Today is April 15, Tax Day, the deadline to file federal income tax returns (or request an extension) in the United States. This year, Tax Freedom Day, the day on which most of us have earned enough income to pay our federal, state, and local taxes, is on April 21 (according to the Tax Foundation). In 6 days, we start working for ourselves!

Last month, I visited Disneyland and was impressed by their impressive locations and productions, efficient operations, and attention to detail. I started to wonder: how would things change if Disneyland were in charge of the Internal Revenue Service (IRS)? Would Disneyland be able to simplify tax forms and streamline the tax code? Could Disneyland change our whole experience of paying taxes?

Imagine if Disneyland were in charge of the IRS…

Disney's IRS

* Tax return forms and instructions would be available on a planning DVD with step-by-step videos, hosted by your favorite Disney characters; with a personalized checklist of important forms, deadlines, and tax rates.

* Tax returns would be short, easy to fill out, and linked to your photo ID to prevent fraud. Forms and instructions would be limited to two pages and written so that a sixth grader could understand them.

* Tax rates would be set at CHILD, ADULT, and ORGANIZATION. There would be only three tax credits: a cost of living/cost of doing business credit (the standard deduction), a hardship credit (for the disabled, seniors, and veterans), and a calamity credit (for natural disasters, catastrophic medical suffering, and the terminally ill).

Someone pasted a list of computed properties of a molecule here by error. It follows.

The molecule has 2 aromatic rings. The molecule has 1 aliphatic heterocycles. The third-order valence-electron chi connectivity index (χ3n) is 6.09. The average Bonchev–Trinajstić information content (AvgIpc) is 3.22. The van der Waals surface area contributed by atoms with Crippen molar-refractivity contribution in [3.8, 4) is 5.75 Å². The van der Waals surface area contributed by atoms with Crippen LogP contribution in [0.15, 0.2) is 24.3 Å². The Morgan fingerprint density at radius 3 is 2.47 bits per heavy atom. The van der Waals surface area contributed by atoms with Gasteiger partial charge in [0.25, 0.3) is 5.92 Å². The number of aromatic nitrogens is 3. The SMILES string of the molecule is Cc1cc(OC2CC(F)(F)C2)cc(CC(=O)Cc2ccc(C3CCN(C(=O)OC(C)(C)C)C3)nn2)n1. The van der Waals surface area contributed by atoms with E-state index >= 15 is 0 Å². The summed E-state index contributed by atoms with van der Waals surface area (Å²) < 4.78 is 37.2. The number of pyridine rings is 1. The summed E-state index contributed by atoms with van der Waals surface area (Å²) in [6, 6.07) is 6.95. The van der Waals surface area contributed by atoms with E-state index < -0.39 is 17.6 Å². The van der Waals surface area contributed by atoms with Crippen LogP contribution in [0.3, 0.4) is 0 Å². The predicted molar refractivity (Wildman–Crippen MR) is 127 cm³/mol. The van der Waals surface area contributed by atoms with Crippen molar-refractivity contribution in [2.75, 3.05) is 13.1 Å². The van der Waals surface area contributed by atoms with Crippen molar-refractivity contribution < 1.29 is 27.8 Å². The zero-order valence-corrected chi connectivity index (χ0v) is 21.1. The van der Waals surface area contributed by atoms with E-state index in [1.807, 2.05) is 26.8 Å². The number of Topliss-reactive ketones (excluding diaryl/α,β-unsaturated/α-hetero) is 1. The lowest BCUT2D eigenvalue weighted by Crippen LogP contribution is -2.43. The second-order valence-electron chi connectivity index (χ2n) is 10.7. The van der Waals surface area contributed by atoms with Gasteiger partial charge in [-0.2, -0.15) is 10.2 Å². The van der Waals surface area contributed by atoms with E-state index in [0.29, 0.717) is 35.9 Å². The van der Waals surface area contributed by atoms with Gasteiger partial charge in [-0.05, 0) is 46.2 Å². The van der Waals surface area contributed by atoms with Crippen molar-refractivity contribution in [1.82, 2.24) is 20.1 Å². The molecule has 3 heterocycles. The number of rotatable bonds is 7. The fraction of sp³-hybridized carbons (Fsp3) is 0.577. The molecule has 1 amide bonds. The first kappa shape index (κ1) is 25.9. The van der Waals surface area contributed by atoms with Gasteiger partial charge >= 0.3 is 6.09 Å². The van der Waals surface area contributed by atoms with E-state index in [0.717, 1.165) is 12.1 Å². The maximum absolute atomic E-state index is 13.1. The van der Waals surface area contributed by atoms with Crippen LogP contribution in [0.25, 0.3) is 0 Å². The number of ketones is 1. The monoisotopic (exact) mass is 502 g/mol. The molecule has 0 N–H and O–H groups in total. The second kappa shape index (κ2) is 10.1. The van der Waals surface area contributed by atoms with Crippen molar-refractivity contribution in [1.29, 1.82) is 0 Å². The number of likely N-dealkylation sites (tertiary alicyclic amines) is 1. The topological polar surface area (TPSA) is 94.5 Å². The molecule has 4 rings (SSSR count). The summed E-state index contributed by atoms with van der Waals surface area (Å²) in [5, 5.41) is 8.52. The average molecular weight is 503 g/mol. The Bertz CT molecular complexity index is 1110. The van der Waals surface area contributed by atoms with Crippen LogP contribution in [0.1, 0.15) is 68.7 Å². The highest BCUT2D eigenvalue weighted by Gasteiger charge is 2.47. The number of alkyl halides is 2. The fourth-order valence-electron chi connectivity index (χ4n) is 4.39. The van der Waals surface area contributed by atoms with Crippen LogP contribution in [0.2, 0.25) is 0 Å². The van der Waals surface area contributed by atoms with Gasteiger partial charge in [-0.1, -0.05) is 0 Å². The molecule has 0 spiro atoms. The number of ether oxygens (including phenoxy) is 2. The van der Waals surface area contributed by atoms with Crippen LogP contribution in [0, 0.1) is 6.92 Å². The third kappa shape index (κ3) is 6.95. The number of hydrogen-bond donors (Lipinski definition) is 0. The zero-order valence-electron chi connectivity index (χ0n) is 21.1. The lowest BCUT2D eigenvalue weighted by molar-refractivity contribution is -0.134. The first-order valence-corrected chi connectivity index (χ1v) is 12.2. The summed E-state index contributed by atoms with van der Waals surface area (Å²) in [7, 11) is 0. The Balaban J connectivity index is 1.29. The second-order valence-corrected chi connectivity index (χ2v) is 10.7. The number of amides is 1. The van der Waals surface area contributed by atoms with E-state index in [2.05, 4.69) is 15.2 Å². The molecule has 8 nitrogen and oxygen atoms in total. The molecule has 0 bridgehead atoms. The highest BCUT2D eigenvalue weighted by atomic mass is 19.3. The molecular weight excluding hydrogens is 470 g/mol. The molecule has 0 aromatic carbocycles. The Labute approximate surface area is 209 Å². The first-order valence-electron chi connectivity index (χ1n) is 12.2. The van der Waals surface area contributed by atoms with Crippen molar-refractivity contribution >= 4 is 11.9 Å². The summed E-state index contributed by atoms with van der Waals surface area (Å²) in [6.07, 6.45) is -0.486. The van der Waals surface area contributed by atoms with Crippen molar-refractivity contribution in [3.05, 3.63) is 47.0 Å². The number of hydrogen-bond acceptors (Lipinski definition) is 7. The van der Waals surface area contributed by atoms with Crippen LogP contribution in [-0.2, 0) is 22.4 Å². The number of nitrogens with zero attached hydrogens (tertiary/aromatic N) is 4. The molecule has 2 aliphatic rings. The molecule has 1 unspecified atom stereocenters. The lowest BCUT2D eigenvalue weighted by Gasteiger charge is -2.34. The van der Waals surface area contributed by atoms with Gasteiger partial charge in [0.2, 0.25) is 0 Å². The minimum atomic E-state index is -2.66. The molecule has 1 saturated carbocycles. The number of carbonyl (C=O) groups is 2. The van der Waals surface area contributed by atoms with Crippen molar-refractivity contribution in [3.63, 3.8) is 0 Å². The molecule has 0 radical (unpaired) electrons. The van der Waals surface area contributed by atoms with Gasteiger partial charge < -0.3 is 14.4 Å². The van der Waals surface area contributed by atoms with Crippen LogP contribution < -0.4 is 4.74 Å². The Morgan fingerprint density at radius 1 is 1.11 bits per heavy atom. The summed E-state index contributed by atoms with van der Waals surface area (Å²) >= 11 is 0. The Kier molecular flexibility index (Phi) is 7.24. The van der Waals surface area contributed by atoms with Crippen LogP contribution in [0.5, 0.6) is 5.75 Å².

* E-filing would be simple, fast, and secure, with links to upload attachments and receipts. There would be two optional fee-based services: “Front of the Line Refunds” to help you get your money faster and “Back of the Line Payments” to help you keep your money longer. A smiling Mickey Mouse would let you know how to pay your taxes online or when your refund will be deposited in your bank account.

* IRS agents would be cheerful, helpful, and efficient, and sing encouraging songs. A “FastPass” reservation would let you schedule a meeting with an IRS agent – in person, on the phone, or via chat – who could answer your questions correctly, the first time. There would be no penalties if you receive inaccurate information from an IRS agent.

* IRS buildings would be clean and well-lit, with a People Mover to take you on a tour of the building and direct you to the right conference room. There would be copy machines, paper shredders, and video game break rooms on every floor (you could play “AstroTax Blasters” to relieve stress!).

* The IRS would improve its image and generate enough revenue to fund its operations by opening a theme park, with attractions like Star Savings Tours, Big Taxation Mountain Railroad, and Retirement Springs Racers. For kids, there would be a Money Treehouse and a Jedi Entrepreneurs Training Academy.

What is your opinion of the IRS? What changes would you make if you were the IRS Commissioner?

April 6: Celebrating Tax Freedom Day

April 12, 2011

It is with some irony that I write, Congratulations! On April 6, we celebrated Tax Freedom Day, the day that Hawaii taxpayers have earned enough money to pay for this year’s federal, state, and local taxes. The Tax Foundation (www.taxfoundation.org) calculates this date every year using government data on income and taxes, not including the deficit.

According to the Tax Foundation, there are five major tax categories: individual income taxes, payroll taxes, sales and excise taxes, corporate income taxes, and property taxes. We each have work for 96 days just to run our government, but today we are working for ourselves – 6 days earlier than the national Tax Freedom Day on April 12.

Now for the bad news: get out your wallet – by April 15, we have to pay taxes for 2010.

Something to remember: freedom isn’t free, but don’t allow our legislators to price us out of the market!